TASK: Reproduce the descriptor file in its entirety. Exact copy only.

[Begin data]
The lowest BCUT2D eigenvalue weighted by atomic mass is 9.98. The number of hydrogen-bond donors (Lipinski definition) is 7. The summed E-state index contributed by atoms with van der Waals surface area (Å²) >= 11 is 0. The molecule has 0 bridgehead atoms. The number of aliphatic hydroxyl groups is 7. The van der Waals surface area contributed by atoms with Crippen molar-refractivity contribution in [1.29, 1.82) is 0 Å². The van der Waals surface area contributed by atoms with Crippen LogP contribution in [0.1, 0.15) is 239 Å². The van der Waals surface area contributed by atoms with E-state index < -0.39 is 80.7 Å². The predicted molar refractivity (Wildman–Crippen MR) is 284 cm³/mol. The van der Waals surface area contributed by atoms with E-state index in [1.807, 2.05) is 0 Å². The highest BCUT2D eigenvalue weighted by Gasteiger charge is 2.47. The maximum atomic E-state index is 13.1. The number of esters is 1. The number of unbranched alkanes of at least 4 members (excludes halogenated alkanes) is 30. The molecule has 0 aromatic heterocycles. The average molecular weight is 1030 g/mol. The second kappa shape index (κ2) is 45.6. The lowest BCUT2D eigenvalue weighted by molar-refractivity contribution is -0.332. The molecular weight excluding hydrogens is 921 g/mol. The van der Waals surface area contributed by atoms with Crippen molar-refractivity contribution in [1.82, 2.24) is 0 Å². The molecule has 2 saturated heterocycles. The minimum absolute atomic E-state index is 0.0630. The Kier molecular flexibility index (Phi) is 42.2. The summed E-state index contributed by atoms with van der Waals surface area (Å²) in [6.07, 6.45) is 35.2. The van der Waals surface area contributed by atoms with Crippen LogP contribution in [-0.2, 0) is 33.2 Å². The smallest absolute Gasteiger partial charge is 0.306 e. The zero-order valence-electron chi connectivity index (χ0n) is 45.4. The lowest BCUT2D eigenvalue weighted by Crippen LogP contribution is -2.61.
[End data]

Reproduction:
The lowest BCUT2D eigenvalue weighted by atomic mass is 9.98. The number of hydrogen-bond donors (Lipinski definition) is 7. The summed E-state index contributed by atoms with van der Waals surface area (Å²) >= 11 is 0. The molecule has 0 bridgehead atoms. The number of aliphatic hydroxyl groups is 7. The van der Waals surface area contributed by atoms with Crippen molar-refractivity contribution in [1.29, 1.82) is 0 Å². The van der Waals surface area contributed by atoms with Crippen LogP contribution in [0.1, 0.15) is 239 Å². The van der Waals surface area contributed by atoms with E-state index < -0.39 is 80.7 Å². The predicted molar refractivity (Wildman–Crippen MR) is 284 cm³/mol. The van der Waals surface area contributed by atoms with E-state index in [1.807, 2.05) is 0 Å². The highest BCUT2D eigenvalue weighted by Gasteiger charge is 2.47. The maximum atomic E-state index is 13.1. The number of esters is 1. The number of unbranched alkanes of at least 4 members (excludes halogenated alkanes) is 30. The molecule has 0 aromatic heterocycles. The average molecular weight is 1030 g/mol. The second kappa shape index (κ2) is 45.6. The lowest BCUT2D eigenvalue weighted by molar-refractivity contribution is -0.332. The molecular weight excluding hydrogens is 921 g/mol. The van der Waals surface area contributed by atoms with Crippen molar-refractivity contribution in [1.82, 2.24) is 0 Å². The molecule has 2 saturated heterocycles. The minimum absolute atomic E-state index is 0.0630. The Kier molecular flexibility index (Phi) is 42.2. The summed E-state index contributed by atoms with van der Waals surface area (Å²) in [6.07, 6.45) is 35.2. The van der Waals surface area contributed by atoms with Crippen LogP contribution in [-0.2, 0) is 33.2 Å². The smallest absolute Gasteiger partial charge is 0.306 e. The zero-order valence-electron chi connectivity index (χ0n) is 45.4. The lowest BCUT2D eigenvalue weighted by Crippen LogP contribution is -2.61.